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Foot Pressure in the Jerk.

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All the coaches at GW will go on about keeping balance in your squat. Making sure your weight is over the centre of your foot and not shifted excessively towards either your heels or your toes. This strategy will put you in the best position to try and stand out of the squat with maximum efficiency. The primary principle at play here is that the centre of mass should be over the centre of the base of support. Shifts away from this create inefficiencies. However, this concept should not be thrown out the window with other exercises, and in fact will generally hold true with any strength-based exercises (sometimes as coaches we will deliberately shift your centre of mass outside the base of support but that’s for a different post).

One of the most important exercises where balance becomes a key factor is in the Jerk. When Jerking the aim is to move the bar as high as possible and to receive the bar at the height of the drive. For heavy jerks this may not be a very long drive at all. The idea is that the bar moves straight up. Not forwards, not backwards. This is achieved through a vertical dip and drive where the torso remains vertical throughout the entire drive phase.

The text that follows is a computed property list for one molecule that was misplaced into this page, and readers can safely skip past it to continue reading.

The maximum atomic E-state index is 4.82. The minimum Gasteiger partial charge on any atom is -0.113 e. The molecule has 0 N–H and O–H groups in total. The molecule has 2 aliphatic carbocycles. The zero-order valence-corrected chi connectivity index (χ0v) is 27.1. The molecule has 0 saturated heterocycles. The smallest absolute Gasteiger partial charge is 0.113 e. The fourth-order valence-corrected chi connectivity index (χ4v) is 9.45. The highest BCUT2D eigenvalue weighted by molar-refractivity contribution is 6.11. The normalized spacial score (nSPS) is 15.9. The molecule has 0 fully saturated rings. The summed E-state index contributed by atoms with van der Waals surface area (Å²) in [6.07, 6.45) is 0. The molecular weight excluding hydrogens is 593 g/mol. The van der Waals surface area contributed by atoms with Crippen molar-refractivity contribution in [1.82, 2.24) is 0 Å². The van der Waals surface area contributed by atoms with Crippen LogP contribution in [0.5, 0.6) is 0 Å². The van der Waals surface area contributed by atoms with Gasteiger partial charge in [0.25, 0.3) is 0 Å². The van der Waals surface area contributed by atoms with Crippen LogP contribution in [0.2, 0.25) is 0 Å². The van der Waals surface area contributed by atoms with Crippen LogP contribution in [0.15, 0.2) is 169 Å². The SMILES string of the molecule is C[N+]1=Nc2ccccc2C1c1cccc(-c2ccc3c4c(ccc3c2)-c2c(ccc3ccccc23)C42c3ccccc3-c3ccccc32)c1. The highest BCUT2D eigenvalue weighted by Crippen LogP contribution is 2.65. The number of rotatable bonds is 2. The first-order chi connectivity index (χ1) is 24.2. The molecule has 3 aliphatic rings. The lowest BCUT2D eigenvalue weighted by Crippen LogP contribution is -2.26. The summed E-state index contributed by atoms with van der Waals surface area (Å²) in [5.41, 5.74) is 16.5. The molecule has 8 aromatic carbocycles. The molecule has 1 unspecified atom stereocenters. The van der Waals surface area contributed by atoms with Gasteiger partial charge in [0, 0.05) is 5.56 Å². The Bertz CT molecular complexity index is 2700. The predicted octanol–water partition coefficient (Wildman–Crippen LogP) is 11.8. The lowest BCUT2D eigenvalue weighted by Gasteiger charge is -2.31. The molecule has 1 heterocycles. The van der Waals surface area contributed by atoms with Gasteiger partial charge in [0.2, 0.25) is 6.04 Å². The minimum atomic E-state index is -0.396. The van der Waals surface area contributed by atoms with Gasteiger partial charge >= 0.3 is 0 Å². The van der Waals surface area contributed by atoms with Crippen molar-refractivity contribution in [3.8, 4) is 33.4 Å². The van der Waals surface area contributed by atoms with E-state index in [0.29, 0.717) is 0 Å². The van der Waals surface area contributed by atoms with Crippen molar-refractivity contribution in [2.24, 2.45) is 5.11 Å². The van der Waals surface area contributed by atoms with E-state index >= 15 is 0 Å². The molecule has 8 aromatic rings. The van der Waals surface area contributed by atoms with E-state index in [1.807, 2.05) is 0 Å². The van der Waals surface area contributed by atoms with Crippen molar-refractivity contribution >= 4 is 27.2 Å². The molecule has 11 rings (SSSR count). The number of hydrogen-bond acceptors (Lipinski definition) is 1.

One of the biggest issues that can cause people to drive forward is poor balance through their base of support (their feet). In the dip and drive, if the body is not balanced, the body will shift to achieve balance. We aren’t awfully intelligent creatures and will often over-correct and miss the lift. One of the common misconceptions in the jerk is similar to the squat, that the weight needs to be through the heels. This is often evident through the lifter fluttering their toes prior to commencing the lift.

This fluttering of the toes does 2 things.

  • It reduces the base of support – Not having your toes in contact with the ground effectively reduces your margin for error in the dip and drive, and the chance that you are going to be able to keep the weight over your base is slim to none. Further, even if by some miracle you manage to do that, your drive phase will lack strength due to not having a large base to drive through.
  • It causes a rocking motion in your dip – Think about what raising your toes does to your balance. It pushes you backwards. The way your body works to correct this is it pushes you forward. No ordinarily, your body would brake against being pushed forward by digging your toes into the ground (think the tripod foot). But oh wait, your toes are flying in the air because all you are thinking is HEELS!!!

Thankfully, this technique issues are fairly easy to correct. That tripod foot position you work for in the squat? Nothing changes in the jerk. Build a sold base starting at your feet to be able to effectively punch the bar vertically, with all the strength you work so hard for.

This blog post is dedicated to Richard Parker and his feet,

 

Charles